As my Poynter colleague Al Tompkins writes in “Aim for the Heart,” focus “help[s] viewers understand information more clearly.” And, focus helps storytellers communicate more effectively.

The need for focus is especially pressing in TV news and on the Web, where viewers’ attentions tend to drift after a minute or two. Video storytellers have a few precious moments to establish a scene, introduce characters, advance a plot line and inform, surprise or entertain. To avoid everything turning into a jumbled mess, it’s essential to find — and stick to — a sharp focus.

In “The Baja $1000,” Mulch Stetson focuses on five friends who drive a sub-$1000 car through Baja. The piece could go in many different directions, but it stays grounded in the theme of camaraderie.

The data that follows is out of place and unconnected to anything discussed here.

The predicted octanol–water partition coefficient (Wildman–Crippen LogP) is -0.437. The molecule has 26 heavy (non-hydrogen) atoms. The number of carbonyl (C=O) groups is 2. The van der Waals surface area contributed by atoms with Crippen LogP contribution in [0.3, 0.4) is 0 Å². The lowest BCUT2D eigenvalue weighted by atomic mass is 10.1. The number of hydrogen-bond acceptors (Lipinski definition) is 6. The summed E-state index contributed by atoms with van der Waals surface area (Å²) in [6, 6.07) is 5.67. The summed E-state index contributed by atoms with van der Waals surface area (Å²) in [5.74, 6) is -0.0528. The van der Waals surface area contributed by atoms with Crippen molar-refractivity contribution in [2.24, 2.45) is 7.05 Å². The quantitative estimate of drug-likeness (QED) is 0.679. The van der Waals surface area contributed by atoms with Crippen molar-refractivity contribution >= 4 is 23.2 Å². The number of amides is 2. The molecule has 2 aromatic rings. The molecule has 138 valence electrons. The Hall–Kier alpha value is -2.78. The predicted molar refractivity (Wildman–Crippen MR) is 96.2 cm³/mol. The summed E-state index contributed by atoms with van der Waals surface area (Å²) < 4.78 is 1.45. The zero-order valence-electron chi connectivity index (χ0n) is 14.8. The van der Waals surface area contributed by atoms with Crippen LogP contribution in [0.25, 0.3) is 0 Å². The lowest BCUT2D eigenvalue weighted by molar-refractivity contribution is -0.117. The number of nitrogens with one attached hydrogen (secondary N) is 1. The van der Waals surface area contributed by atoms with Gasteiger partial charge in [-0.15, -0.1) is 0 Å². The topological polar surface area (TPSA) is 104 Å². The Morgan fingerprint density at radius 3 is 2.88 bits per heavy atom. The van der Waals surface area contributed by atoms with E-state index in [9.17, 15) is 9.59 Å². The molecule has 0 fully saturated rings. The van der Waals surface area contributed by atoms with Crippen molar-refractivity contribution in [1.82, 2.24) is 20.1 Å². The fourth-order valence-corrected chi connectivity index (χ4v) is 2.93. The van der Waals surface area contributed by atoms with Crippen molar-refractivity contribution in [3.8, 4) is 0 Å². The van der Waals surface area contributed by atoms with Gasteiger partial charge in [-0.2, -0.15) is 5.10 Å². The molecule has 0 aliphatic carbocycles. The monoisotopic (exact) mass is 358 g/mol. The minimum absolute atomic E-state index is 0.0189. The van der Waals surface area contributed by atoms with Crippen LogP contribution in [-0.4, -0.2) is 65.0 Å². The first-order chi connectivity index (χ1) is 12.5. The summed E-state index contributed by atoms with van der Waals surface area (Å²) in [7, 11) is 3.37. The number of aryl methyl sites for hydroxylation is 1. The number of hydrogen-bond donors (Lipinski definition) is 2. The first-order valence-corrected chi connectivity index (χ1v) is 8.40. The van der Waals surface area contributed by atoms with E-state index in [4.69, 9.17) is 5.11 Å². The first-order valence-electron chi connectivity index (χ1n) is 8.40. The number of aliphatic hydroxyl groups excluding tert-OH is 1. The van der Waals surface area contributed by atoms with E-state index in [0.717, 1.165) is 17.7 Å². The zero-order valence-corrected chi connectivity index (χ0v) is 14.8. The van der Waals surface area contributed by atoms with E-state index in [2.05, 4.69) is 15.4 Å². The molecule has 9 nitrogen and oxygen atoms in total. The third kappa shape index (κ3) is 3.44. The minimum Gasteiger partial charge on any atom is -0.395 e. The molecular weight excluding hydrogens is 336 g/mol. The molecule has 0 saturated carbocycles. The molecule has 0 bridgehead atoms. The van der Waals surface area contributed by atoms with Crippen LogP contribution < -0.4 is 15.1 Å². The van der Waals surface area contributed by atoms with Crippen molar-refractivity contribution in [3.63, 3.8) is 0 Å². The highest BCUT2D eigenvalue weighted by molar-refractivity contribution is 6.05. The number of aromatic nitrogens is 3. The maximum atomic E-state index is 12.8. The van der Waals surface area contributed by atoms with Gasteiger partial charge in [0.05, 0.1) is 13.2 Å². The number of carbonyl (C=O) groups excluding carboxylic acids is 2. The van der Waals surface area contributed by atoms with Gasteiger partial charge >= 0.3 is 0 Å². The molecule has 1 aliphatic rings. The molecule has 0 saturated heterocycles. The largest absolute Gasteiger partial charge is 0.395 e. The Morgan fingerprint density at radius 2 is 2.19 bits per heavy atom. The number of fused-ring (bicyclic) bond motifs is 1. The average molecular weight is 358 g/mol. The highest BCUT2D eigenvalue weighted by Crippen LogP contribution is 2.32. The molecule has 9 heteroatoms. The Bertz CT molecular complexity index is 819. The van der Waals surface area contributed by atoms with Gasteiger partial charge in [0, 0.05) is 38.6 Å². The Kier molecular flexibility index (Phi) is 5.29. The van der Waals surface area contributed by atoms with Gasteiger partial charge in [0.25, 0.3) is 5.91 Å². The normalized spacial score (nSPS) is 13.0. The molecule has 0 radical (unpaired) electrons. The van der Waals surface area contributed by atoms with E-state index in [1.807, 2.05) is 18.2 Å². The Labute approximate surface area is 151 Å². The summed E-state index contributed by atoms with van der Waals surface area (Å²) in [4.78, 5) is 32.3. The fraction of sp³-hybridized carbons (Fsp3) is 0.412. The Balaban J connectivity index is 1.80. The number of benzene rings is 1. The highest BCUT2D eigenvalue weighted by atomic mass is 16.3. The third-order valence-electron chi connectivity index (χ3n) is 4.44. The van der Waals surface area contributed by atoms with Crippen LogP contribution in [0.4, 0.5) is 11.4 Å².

Incorporating the elements

Some video stories are bound to emphasize certain elements on this list more than others. In some stories, an element may be missing altogether. And that’s not necessarily a problem. It all depends on the goals of the storyteller and the expectations of the viewer.

The nine elements form a solid foundation that aspiring videographers can use to build specific shooting, recording and editing techniques. Video storytelling calls on a range of skills, from the technical to the artistic, and it’s easy to get caught up in the nuances of shot composition or equipment operation. But, these techniques are means to an end. On the other hand, stories built around the elements covered here tend to feel deep, meaningful and — best of all — essential.”

For more tips, check out this related News University course on reporting with video. Also, feel free to share your own tips in the comments section.